Renters (Reform) Bill: key changes to look out for

20 Jun 2023 | Icon DSP

We recently spoke to Matthew Salvidge from Savills estate agents about the Renters (Reform) Bill about the changes that are expected to come into effect in England and Wales.

As the housing landscape evolves, the UK government is recognising the need to prioritise both tenant and landlord rights and address challenges faced in the private renting sector. In response, the upcoming Renters (Reform) Bill aims to change the UK rental sector by introducing significant provisions that enhance tenant security, improve living conditions, and develop fairer rental practices. The bill is currently in the process of going through parliament and is expected to be released in more detail in Spring 2024. Therefore, it is important to note that discussion about the contents of the bill is hypothetical, and certain details may not become law.

Applicable to assured shorthold tenancies

The first thing to mention is that the reform bill will only apply to assured shorthold tenancies. ASTs cover tenancies where the property is for an individual (or individuals) to reside in, and the annual rent is below £100,000. See our article on the difference between AST and non-AST tenancies.

ASTs to become periodic tenancies

A core element of the Renters Reform Bill will likely focus on changing the length of tenancies to increase security of tenancy length for renters. Currently, a tenancy can be any length that is agreed between the tenant and landlord, although usually it is 12, 24 or 36 months. It is expected that the bill will introduce open-ended tenancy agreements, with assured shorthold tenancies (ASTs) becoming periodic assured tenancies. A periodic tenancy would mean that a tenant will be able to serve two months’ notice at any time in line with when the rent is due to end the tenancy, and there will be no set tenancy end date, much like the current system in Scotland.

Section 21 notices abolished

Currently, a landlord can give notice to regain possession of their property at any time during a periodic tenancy, or after the fixed term tenancy ends by issuing a Section 21 notice. To serve a Section 21 notice, the landlord does not need a reason and it gives the tenants two months’ notice.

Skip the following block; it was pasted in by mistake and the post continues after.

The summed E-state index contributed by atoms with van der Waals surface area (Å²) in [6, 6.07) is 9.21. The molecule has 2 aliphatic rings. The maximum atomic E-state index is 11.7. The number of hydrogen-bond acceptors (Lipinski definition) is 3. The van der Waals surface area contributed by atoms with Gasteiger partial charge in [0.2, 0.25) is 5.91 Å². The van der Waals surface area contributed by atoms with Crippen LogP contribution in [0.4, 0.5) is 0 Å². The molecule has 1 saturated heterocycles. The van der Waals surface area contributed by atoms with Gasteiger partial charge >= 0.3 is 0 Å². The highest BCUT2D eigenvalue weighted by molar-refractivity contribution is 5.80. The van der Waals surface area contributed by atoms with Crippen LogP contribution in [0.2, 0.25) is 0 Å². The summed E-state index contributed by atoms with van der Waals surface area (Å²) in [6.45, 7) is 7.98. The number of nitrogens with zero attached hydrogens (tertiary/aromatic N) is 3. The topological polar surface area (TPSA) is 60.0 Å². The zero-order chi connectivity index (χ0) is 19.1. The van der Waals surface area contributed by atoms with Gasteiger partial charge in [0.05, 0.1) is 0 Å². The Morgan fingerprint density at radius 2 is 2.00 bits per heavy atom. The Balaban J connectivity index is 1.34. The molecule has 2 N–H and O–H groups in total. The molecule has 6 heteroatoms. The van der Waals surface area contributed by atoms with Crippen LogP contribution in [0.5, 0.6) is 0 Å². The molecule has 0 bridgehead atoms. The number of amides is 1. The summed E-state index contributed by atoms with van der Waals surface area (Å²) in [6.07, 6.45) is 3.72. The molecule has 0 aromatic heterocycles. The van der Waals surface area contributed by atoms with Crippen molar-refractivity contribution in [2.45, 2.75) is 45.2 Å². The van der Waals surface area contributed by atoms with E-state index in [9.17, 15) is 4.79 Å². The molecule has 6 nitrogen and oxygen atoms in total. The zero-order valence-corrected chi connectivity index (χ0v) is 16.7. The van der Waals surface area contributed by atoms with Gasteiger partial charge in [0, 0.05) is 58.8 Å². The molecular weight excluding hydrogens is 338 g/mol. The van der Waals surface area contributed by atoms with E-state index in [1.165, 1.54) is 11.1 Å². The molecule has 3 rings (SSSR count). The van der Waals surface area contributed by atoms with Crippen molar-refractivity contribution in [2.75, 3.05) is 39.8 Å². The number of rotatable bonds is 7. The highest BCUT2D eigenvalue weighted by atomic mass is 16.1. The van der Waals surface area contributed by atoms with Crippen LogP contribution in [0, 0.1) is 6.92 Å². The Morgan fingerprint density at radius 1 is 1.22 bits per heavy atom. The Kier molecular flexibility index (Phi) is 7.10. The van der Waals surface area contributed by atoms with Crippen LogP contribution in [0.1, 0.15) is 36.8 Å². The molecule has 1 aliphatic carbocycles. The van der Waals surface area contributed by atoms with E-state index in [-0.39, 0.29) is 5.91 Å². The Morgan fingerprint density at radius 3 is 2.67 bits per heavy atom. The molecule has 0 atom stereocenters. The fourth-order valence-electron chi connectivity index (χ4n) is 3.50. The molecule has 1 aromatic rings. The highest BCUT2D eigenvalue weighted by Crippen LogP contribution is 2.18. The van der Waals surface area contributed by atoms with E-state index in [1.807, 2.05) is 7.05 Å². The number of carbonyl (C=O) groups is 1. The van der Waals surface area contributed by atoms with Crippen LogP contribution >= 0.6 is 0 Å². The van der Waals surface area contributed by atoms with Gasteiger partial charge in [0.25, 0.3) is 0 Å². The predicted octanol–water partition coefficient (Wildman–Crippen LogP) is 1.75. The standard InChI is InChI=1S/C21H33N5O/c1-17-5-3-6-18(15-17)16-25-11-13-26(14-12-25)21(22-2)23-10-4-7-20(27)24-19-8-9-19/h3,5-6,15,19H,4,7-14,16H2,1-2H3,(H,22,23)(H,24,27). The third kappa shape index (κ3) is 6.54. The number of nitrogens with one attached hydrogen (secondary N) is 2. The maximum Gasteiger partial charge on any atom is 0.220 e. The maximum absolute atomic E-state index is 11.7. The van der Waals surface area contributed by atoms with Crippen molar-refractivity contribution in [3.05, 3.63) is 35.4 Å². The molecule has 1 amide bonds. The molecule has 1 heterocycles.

Under the Renters Reform Bill, landlords will not be able to regain possession of their properties unless they meet certain criteria, including cases in which:

  • The current grounds for the service of a Section 8 notice apply
  • The landlord or close family members want to move into the property
  • The landlord wishes to sell the property

There will also be additional grounds for serving notice when there are rent arrears and for gaining possession when the tenants is at fault to aim to make the system fairer for landlords.

Rent controls and limitations

To address the issue of rising rental prices, the Renters (Reform) Bill is expected to include measures to limit rent increases. While the specifics are not yet clear, the bill will likely introduce guidelines or caps on rent hikes to ensure they remain reasonable and affordable for tenants, yet broadly in line with current market rates. This provision aims to strike a balance between protecting tenants from unaffordable rent increases and recognising the need for landlords to maintain viable investments.

Prohibiting blanket bans

Children and those on benefits: landlords will not be allowed to have a blanket ban on renting their property to those receiving benefits or tenants with children. Landlords can still be able to refuse tenants with children if the property is clearly unsuitable, such as one bedroom for a family of five.

Pets: landlords cannot unreasonably refuse a request from tenants to keep pets in the property. A good reason will be required for refusing such a request, including the head lease forbidding pets or proof of pet allergies if the landlord is planning on moving into the property.

Improved living conditions

Another significant aspect of the Renters (Reform) Bill will likely be the focus on improving living conditions for tenants. The bill is expected to establish robust standards that landlords must meet to ensure rented properties are safe, healthy, and habitable. These standards may encompass aspects such as insulation, dampness, mould prevention, and overall property maintenance. By holding landlords accountable for maintaining adequate living conditions, the bill seeks to protect tenants’ wellbeing and ensure they have comfortable and safe homes.

Dispute resolution mechanisms

The bill is also expected to propose the establishment of a streamlined and accessible mechanism to resolve housing-related conflicts. This may involve the creation of a housing complaints resolution service or a similar platform, enabling tenants to report maintenance issues, substandard conditions, or other concerns, and seek timely resolutions. By simplifying the dispute resolution process, the bill aims to empower tenants and foster better landlord-tenant relationships.

Conclusion

The Renters (Reform) Bill aims to improve the lives of millions of tenants by adding greater security and control. However, in a market where landlords have already been selling their properties, the bill may come with a risk of deterring landlords even further, lowering stock, potentially raising rents even higher and making the market even more competitive. However, for relocators — especially those on assignments with visa expiry dates — the flexibility of periodic tenancies may prove beneficial.

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